In his Daily Market Notes report to investors, while commenting on Evergrande being a “Lehman Moment”, Louis Navellier wrote:
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Going into this week’s FOMC meeting, the cooling of these inflation numbers gives the Fed credibility regarding its “transitory inflation” prediction. Overall, the August CPI was a very pleasant surprise!
The Labor Department also announced that import prices declined 0.3% in August, evidence that inflation may be “transitory,” as the Fed has implied. Export prices rose 0.4% in August, but that was the smallest monthly increase in 10 months, so there is some hope that inflationary forces are cooling.
The big surprise last week was that the Commerce Department announced on Thursday that retail sales rose 0.7% in August. Another example of inflation boosting retail sales is that gasoline sales rose by 2%.
Another trend reversal came Thursday when the Labor Department said weekly unemployment claims rose to 332,000.
Despite rising Covid cases last month, the consumer was clearly in the mood to spend money, since online sales rose 5.3%, furniture sales rose 3.7% and general merchandise sales rose 3.5%. In the past 12 months, retail sales have risen by an impressive 15.1%. You can’t keep the American consumer down!
Evergrand: A Lehman Moment
Will China’s Evergrande Property Services Group Ltd (HKG:6666) be a “Lehman moment” if Beijing allows for what could be a default on over $300 billion in debt payments?
Evergrande’s business accounts for about 2% of China’s GDP, and the stock of the company has lost roughly 90% of its value. Hence, at this point, it seems that the worst-case scenario would be a controlled crash – a bankruptcy and break-up of the company by the state, with assets absorbed by western markets.
There is more evidence of a global economic slowdown brewing. On Wednesday, China’s National Bureau of Statistics announced that retail sales rose only 2.5% (annualized) in August, a major drop from an 8.5% annual pace in July. Real estate investment in China this year slowed to a 10.9% annual pace. When China’s property market cools, consumer spending tends to also cool off.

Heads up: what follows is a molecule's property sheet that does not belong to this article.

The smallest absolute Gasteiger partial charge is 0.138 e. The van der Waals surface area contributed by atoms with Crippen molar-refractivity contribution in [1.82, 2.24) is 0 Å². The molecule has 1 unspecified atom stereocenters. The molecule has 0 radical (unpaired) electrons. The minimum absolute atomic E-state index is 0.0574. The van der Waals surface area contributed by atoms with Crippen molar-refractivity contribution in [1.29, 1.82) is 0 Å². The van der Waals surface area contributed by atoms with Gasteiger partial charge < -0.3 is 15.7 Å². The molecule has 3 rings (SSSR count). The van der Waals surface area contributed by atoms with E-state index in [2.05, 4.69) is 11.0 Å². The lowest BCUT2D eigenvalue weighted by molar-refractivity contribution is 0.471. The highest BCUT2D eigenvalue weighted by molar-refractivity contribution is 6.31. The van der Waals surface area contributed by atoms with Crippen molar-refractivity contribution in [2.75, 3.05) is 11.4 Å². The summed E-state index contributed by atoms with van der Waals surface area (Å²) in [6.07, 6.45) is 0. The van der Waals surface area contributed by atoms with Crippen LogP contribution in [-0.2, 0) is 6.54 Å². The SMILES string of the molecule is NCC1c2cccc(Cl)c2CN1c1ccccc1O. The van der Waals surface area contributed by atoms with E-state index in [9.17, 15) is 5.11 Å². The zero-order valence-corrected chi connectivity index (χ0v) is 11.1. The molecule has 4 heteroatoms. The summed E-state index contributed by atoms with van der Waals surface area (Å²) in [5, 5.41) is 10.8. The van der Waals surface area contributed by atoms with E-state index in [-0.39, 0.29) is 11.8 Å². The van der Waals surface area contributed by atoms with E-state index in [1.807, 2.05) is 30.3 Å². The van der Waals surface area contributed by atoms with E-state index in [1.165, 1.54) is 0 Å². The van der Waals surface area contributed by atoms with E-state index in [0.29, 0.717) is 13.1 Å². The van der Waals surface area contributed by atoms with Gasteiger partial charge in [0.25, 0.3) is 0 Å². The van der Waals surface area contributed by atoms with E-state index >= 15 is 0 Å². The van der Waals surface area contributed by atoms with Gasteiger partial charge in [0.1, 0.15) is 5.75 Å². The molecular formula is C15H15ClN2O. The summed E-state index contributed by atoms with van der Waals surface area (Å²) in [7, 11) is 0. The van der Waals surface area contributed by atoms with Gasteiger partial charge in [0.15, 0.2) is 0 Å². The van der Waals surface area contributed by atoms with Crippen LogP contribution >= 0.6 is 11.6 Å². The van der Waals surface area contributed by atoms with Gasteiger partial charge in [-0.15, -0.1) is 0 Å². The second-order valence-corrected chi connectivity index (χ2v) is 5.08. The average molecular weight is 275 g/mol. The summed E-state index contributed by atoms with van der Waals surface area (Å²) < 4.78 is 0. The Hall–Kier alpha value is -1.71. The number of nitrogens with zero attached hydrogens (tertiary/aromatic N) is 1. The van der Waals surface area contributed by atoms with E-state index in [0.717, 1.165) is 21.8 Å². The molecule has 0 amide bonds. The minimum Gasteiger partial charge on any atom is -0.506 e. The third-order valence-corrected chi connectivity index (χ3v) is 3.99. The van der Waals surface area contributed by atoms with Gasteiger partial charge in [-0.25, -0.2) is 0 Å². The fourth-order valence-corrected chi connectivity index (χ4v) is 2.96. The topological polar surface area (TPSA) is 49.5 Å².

Due to China’s domestic woes and recent slowdown, the U.S. will continue to lead global GDP growth.
IWM Set Up Favorable
While the trend for equities is likely lower, markets are forward-looking and have likely priced in most of the pessimism brought about by these noted risks. Assuming there is progress on current headwinds, inflation, Fed policy, covid, it might behoove investors to take a hard look at going long the Russell 2000, where the majority of stocks are smaller domestic companies. This might be the most under-owned sector with the most room to run.
What’s good about this investment setup is that the downside risk is very well-defined by looking at the year-to-date chart of the Russell 2000 iShares ETF (IWM), which has been consolidating in a 20-point range for the past eight months.
The Russell 2000 has missed out on this year’s rally. As of last Friday’s close, the S&P 500 is up 18% and the Nasdaq is ahead by 16.7%, but the Russell 2000 is up only 13.3% Considering the fact that the small- to mid-cap stocks hold the greatest amount of investment risk, to see this tier of the market in the midst of so much hand wringing is not only counterintuitive, it is starting to look very compelling.
Heard & Notable:
The EU branch of Amazon was fined $885.9 million for "non-compliance with general data processing principles." The regulatory framework of the General Data Protection Regulation (GDPR) in the EU aims to give users more control over their own data – and lays the groundwork for fining companies offering their services in the EU for breaching its articles. Source: Statista